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Local copy of iCal and Contacts?

1082 Views 14 Replies Latest reply: Apr 16, 2012 2:27 PM by TZ RSS
Blue Wammer Calculating status...
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Apr 9, 2012 2:31 AM

I am considering whether to switch to iCloud when I upgrade my iPhone 3G (I also have an iMac running Lion and an iPad).  However I am concerned about the security of my data, particularly iCal and Contacts.  Am I right in thinking that in iCloud the only copy of these is stored on Apple's servers?  Call me paranoid but I would not be happy with the only copy of important files existing on a third party's servers, even if that third party is Apple.  After all, not having multiple backups flies in the face of good backup practice.  Is it possible to have a local copy/backup of iCal and Contacts when using iCloud?

iMac (21.5-inch Mid 2010), Mac OS X (10.7.3)
  • Julian Wright Level 7 Level 7 (34,835 points)
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    Apr 9, 2012 2:40 AM (in response to Blue Wammer)

    Yes, it is possible to create local backup copies of your contacts and calendars, and is in fact recommended as part of your usual backup routine.

     

    Having the master copy of your data online is how most of the modern cloud sync contact and calendar solutions work using the industry standard, cross platform CalDAV and CardDAV protocols.

  • Roger Wilmut1 Level 9 Level 9 (64,085 points)
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    Apr 9, 2012 2:42 AM (in response to Blue Wammer)

    You can export each calendar as an .ics file - you have to do this individually, unfortunately there's no way of doing it with all calendars at once. (File>Export)

     

    In Address Book you can select all your entries and then from the File menu choose Export>Export vCard (or Address Book Archive but probably vCard is preferable - you could of course do both).

  • Julian Wright Level 7 Level 7 (34,835 points)
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    Apr 9, 2012 2:42 AM (in response to Blue Wammer)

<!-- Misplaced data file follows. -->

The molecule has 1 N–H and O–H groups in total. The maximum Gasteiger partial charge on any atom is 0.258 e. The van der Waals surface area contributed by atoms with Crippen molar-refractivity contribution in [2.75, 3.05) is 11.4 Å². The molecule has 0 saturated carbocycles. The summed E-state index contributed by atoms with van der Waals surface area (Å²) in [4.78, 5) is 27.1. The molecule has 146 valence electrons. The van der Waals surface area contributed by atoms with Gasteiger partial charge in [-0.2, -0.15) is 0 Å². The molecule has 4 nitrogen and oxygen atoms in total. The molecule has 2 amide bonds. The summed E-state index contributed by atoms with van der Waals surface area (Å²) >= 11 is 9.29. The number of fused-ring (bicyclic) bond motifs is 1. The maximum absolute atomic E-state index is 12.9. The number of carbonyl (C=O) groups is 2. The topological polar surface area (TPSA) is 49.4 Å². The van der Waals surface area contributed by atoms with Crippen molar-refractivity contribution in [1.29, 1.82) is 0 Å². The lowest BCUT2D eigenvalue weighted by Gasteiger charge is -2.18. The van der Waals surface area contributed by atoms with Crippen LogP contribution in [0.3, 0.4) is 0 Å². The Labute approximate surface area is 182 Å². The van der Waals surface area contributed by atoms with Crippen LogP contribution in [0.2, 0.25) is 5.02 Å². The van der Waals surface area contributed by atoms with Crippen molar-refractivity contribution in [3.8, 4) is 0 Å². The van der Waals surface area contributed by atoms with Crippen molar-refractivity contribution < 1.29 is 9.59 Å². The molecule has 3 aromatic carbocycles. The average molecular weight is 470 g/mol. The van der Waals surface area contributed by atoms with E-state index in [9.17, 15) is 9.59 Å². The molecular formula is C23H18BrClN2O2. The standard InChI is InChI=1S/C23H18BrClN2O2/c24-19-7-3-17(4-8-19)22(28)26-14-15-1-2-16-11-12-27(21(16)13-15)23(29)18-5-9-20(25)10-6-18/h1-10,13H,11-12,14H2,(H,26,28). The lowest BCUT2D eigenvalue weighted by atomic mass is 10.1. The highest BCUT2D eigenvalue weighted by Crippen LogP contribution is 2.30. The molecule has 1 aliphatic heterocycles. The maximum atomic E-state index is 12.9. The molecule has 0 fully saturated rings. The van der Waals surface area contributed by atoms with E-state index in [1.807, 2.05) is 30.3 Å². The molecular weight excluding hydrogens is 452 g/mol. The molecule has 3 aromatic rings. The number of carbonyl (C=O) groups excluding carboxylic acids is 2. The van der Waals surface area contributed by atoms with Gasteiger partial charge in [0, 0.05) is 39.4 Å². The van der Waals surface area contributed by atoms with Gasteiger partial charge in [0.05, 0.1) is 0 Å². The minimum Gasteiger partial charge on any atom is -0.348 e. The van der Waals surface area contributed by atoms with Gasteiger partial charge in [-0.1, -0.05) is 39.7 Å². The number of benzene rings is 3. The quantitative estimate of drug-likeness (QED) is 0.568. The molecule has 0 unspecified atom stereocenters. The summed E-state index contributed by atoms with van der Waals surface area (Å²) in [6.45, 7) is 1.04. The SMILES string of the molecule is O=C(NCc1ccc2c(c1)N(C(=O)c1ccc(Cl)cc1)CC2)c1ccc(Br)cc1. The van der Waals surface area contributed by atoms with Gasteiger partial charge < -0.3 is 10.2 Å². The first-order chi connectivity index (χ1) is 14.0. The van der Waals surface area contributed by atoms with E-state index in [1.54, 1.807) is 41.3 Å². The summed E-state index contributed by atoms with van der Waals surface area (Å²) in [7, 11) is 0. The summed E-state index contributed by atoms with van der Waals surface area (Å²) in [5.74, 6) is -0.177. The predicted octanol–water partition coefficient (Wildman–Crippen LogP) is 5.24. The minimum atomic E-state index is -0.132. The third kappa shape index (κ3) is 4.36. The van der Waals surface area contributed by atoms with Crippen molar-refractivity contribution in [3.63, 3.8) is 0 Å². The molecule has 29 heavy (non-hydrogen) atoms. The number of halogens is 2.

Here are Apple's instructions for backing up your iCloud data from the iCloud website, from your Mac applications or from Windows applications:

     

    http://support.apple.com/kb/HT4910

  • Roger Wilmut1 Level 9 Level 9 (64,085 points)
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    Apr 9, 2012 2:59 AM (in response to Blue Wammer)

    It is possible to restore from Time Machine if the locally cached files have survived intact, though the syncing process is likely to remove them the moment you restore them, depending on the circumstances. This page describes the workaround for this:

     

    http://www.wilmut.webspace.virginmedia.com/notes/icloudtm.html

     

    However I shouldn't rely on this; you should do the manual backups as described to be safe.

  • tjennings Level 1 Level 1 (40 points)
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    Apr 13, 2012 1:15 PM (in response to Blue Wammer)

    I've read the link Julian posted. Seriously? (Nothing personal, Julian.) This looks like a monumental pain in the behind. I just got done with a Cisco networking class, I'm a web developer and security geek (one thing I know is that the "cloud" is not stable enough or secure enough), and I've been using MobileMe long enough to know that server stability is not Apple's strong suit (I never used me.com for my email for that reason). Heck, I have my Mac Pro backing up to three different places, in case one or two or three resources fail. Redundancy is the word of the day.